High street firms’ minimum wage breaches may be ‘tip of iceberg’?
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Many more employers may face fines and demands for back payment of wages in the coming months, unions and legal experts have warned – as policy around uniforms, improper reimbursement of expenses and ‘genuine mistakes’ were blamed for almost 200 employers failing to pay the minimum wage.
Restaurant chains Wagamama, TGI Fridays and high-street retailer Karen Millen – along with hotel group Marriott – were among the 179 UK employers the government said had failed to pay nearly 10,000 workers the correct minimum.
The Department for Business, Energy and Industrial Strategy (BEIS) released figures last week revealing that hospitality, hairdressing and retail were the worst offending sectors. Wagamama topped the list of individual employers, underpaying a total of £133,212 to 2,630 employees, while TGI Fridays failed to pay £59,348 to 2,302 staff.
Wagamama said there had been a ‘misunderstanding’ on staff uniform rules and admitted that by stipulating specific uniform colours, it was inadvertently expecting staff to pay for their own uniforms.
The employers were collectively required to compensate workers a total of £1.1m in back pay and pay government fines of £1.3m. The BEIS fines come ahead of the national minimum wage increase next month, following recommendations from the Low Pay Commission.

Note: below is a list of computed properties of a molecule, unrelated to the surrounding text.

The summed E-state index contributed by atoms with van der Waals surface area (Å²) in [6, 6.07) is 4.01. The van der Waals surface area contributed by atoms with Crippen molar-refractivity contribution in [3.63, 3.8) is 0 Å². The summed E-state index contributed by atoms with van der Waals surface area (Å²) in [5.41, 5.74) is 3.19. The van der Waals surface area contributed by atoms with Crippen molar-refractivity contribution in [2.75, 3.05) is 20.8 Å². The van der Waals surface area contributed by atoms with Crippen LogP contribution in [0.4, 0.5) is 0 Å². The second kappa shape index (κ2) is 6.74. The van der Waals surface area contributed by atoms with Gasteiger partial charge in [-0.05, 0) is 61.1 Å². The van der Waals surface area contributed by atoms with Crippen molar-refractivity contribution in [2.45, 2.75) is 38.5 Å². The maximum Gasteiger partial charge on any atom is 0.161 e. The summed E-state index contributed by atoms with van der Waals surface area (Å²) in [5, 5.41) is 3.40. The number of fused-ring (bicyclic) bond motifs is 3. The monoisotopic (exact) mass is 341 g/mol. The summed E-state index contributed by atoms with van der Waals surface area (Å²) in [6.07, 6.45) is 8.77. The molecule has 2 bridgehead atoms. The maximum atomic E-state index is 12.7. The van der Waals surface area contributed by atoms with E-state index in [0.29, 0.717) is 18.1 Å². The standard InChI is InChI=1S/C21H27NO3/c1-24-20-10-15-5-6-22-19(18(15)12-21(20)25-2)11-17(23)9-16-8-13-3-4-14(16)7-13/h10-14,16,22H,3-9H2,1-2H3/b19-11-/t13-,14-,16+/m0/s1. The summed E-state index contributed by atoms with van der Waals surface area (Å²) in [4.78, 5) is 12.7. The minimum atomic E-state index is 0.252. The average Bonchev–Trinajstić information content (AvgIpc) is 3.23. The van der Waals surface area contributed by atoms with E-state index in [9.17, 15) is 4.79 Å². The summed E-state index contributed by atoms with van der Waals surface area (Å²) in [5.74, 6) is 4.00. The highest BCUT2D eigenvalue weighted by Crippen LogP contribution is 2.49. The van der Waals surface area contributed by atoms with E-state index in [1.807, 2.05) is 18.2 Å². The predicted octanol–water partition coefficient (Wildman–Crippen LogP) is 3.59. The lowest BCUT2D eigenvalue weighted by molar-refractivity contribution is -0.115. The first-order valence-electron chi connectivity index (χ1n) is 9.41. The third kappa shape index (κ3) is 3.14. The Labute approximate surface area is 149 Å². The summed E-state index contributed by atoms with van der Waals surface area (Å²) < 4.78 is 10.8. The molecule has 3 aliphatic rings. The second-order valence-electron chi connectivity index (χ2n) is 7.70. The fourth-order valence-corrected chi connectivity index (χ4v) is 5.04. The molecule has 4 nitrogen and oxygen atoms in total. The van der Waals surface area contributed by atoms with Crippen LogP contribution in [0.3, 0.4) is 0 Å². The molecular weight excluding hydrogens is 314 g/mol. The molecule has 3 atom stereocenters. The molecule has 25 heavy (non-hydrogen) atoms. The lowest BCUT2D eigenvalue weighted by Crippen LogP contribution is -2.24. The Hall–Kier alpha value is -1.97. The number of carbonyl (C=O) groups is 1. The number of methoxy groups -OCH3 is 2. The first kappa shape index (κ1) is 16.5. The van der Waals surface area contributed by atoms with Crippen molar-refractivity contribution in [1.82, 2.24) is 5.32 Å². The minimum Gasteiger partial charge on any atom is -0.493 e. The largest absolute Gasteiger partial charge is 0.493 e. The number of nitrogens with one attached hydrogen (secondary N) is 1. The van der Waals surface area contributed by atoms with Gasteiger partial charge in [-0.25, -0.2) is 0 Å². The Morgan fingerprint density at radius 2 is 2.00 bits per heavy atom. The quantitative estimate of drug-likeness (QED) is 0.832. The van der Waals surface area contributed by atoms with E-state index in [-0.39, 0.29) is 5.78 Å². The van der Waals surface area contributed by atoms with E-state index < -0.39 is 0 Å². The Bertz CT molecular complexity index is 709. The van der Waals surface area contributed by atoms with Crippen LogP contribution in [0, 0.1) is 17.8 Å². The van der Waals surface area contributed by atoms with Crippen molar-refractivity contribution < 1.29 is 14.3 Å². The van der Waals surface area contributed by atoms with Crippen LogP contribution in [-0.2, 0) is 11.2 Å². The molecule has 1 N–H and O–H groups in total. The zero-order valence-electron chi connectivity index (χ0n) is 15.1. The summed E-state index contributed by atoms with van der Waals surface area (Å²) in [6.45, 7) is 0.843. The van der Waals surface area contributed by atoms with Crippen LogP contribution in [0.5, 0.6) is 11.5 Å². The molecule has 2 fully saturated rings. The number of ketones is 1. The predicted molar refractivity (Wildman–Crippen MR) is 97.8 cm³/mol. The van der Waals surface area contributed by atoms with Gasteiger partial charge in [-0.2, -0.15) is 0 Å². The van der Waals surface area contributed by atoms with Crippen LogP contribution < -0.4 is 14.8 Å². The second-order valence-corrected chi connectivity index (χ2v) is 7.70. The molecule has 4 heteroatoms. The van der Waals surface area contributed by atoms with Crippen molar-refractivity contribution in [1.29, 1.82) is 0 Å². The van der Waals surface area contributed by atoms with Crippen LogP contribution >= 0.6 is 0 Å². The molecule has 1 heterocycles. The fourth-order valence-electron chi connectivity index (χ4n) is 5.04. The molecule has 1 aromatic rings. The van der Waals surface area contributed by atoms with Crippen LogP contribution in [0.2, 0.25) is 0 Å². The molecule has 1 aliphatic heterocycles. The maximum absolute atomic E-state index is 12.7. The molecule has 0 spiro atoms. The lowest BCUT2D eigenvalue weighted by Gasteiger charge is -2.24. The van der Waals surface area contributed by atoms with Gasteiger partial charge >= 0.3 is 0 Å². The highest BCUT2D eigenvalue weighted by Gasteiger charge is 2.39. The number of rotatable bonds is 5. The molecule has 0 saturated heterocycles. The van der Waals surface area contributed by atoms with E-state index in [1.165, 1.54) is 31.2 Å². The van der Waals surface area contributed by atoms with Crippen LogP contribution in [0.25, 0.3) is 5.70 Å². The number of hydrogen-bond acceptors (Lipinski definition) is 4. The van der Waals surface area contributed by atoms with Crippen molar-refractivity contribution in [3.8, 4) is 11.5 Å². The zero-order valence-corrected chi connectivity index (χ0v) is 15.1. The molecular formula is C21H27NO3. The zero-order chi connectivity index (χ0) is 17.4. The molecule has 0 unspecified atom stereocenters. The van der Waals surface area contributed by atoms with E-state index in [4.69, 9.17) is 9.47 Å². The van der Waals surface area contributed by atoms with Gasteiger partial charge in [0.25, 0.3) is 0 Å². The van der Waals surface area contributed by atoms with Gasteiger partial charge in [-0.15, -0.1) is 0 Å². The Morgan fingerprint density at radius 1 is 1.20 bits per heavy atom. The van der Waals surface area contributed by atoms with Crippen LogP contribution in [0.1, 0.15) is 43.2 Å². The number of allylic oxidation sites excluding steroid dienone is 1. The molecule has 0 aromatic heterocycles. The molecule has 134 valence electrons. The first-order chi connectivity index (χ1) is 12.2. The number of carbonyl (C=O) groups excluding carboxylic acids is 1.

From April, the national living wage will increase from £7.50 to £7.83 for workers aged 25 and up, and from £7.05 to £7.38 for 21- to 25-year-olds.
“Employers who pay staff close to minimum wage need to be particularly careful they don’t inadvertently breach the law,” said Julia Kermode, chief executive of the Freelancer & Contractor Services Association. Unpaid breaks, requiring staff to arrive early for their shift and time spent in meetings could all lead to underpayment of wages, Kermode added.
Euan Lawrence, employment law expert at Blacks Solicitors LLP, warned that employers making deductions from staff for the cost of the Christmas party could also fall foul of the law if these lowered employees’ wages to less than the minimum wage. “Moreover, additional payments such as tips, service charges and premiums for working at unsociable times should not count towards wages. BEIS makes that absolutely clear,” he said.
If you’re concerned you’re not paying employees correctly, please get in touch at [email protected] or call us on 01386 751 740